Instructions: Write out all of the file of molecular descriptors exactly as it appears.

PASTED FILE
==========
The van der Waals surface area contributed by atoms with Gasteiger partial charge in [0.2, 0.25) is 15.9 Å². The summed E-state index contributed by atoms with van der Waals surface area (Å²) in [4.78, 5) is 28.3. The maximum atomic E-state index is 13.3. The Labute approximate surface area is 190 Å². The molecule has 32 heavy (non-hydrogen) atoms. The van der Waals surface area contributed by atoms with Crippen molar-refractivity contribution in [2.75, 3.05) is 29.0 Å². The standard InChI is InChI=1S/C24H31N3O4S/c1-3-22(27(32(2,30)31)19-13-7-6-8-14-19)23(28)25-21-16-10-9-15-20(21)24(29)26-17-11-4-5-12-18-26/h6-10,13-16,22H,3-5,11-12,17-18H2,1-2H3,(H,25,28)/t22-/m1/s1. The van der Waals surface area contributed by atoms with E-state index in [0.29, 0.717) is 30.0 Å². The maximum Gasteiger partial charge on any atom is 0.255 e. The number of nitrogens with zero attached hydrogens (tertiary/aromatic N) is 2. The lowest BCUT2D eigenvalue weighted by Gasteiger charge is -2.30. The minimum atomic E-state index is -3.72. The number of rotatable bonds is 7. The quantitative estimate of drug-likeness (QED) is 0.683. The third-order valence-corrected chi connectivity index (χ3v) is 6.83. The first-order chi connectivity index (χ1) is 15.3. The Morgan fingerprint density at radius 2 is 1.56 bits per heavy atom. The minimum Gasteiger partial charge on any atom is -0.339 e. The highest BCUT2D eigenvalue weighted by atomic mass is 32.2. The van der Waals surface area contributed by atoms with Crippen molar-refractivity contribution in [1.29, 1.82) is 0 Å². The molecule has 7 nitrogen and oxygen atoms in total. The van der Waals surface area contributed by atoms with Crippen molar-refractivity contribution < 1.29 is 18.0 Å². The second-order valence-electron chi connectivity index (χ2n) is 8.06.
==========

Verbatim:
The van der Waals surface area contributed by atoms with Gasteiger partial charge in [0.2, 0.25) is 15.9 Å². The summed E-state index contributed by atoms with van der Waals surface area (Å²) in [4.78, 5) is 28.3. The maximum atomic E-state index is 13.3. The Labute approximate surface area is 190 Å². The molecule has 32 heavy (non-hydrogen) atoms. The van der Waals surface area contributed by atoms with Crippen molar-refractivity contribution in [2.75, 3.05) is 29.0 Å². The standard InChI is InChI=1S/C24H31N3O4S/c1-3-22(27(32(2,30)31)19-13-7-6-8-14-19)23(28)25-21-16-10-9-15-20(21)24(29)26-17-11-4-5-12-18-26/h6-10,13-16,22H,3-5,11-12,17-18H2,1-2H3,(H,25,28)/t22-/m1/s1. The van der Waals surface area contributed by atoms with E-state index in [0.29, 0.717) is 30.0 Å². The maximum Gasteiger partial charge on any atom is 0.255 e. The number of nitrogens with zero attached hydrogens (tertiary/aromatic N) is 2. The lowest BCUT2D eigenvalue weighted by Gasteiger charge is -2.30. The minimum atomic E-state index is -3.72. The number of rotatable bonds is 7. The quantitative estimate of drug-likeness (QED) is 0.683. The third-order valence-corrected chi connectivity index (χ3v) is 6.83. The first-order chi connectivity index (χ1) is 15.3. The Morgan fingerprint density at radius 2 is 1.56 bits per heavy atom. The minimum Gasteiger partial charge on any atom is -0.339 e. The highest BCUT2D eigenvalue weighted by atomic mass is 32.2. The van der Waals surface area contributed by atoms with Crippen molar-refractivity contribution in [1.29, 1.82) is 0 Å². The molecule has 7 nitrogen and oxygen atoms in total. The van der Waals surface area contributed by atoms with Crippen molar-refractivity contribution < 1.29 is 18.0 Å². The second-order valence-electron chi connectivity index (χ2n) is 8.06.